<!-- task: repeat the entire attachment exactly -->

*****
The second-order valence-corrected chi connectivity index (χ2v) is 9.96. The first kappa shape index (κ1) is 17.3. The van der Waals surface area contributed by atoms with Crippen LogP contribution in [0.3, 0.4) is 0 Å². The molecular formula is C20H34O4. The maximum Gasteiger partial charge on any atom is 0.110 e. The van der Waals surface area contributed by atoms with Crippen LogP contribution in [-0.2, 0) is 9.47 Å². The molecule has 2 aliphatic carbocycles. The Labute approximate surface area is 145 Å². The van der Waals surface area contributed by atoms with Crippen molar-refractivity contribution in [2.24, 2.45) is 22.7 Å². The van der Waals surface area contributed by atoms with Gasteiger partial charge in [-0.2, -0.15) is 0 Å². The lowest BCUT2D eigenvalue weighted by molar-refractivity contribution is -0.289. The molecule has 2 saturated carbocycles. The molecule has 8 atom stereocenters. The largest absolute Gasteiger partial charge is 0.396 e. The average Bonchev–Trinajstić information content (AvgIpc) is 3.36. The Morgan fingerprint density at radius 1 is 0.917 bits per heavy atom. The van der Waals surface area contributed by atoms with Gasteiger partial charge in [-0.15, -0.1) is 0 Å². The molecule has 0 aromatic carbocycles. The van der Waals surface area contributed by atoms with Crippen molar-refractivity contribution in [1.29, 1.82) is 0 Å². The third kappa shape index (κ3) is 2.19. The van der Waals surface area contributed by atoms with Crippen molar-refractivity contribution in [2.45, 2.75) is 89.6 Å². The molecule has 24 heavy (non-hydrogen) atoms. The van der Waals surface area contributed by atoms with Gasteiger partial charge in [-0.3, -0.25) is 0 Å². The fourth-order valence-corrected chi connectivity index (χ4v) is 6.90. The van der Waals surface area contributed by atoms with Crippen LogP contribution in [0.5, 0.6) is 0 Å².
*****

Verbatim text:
The second-order valence-corrected chi connectivity index (χ2v) is 9.96. The first kappa shape index (κ1) is 17.3. The van der Waals surface area contributed by atoms with Crippen LogP contribution in [0.3, 0.4) is 0 Å². The molecular formula is C20H34O4. The maximum Gasteiger partial charge on any atom is 0.110 e. The van der Waals surface area contributed by atoms with Crippen LogP contribution in [-0.2, 0) is 9.47 Å². The molecule has 2 aliphatic carbocycles. The Labute approximate surface area is 145 Å². The van der Waals surface area contributed by atoms with Crippen molar-refractivity contribution in [2.24, 2.45) is 22.7 Å². The van der Waals surface area contributed by atoms with Gasteiger partial charge in [-0.2, -0.15) is 0 Å². The lowest BCUT2D eigenvalue weighted by molar-refractivity contribution is -0.289. The molecule has 2 saturated carbocycles. The molecule has 8 atom stereocenters. The largest absolute Gasteiger partial charge is 0.396 e. The average Bonchev–Trinajstić information content (AvgIpc) is 3.36. The Morgan fingerprint density at radius 1 is 0.917 bits per heavy atom. The van der Waals surface area contributed by atoms with Gasteiger partial charge in [-0.15, -0.1) is 0 Å². The molecule has 0 aromatic carbocycles. The van der Waals surface area contributed by atoms with Crippen molar-refractivity contribution in [1.29, 1.82) is 0 Å². The third kappa shape index (κ3) is 2.19. The van der Waals surface area contributed by atoms with Crippen molar-refractivity contribution in [2.45, 2.75) is 89.6 Å². The molecule has 24 heavy (non-hydrogen) atoms. The van der Waals surface area contributed by atoms with Gasteiger partial charge in [-0.3, -0.25) is 0 Å². The fourth-order valence-corrected chi connectivity index (χ4v) is 6.90. The van der Waals surface area contributed by atoms with Crippen LogP contribution in [0.5, 0.6) is 0 Å².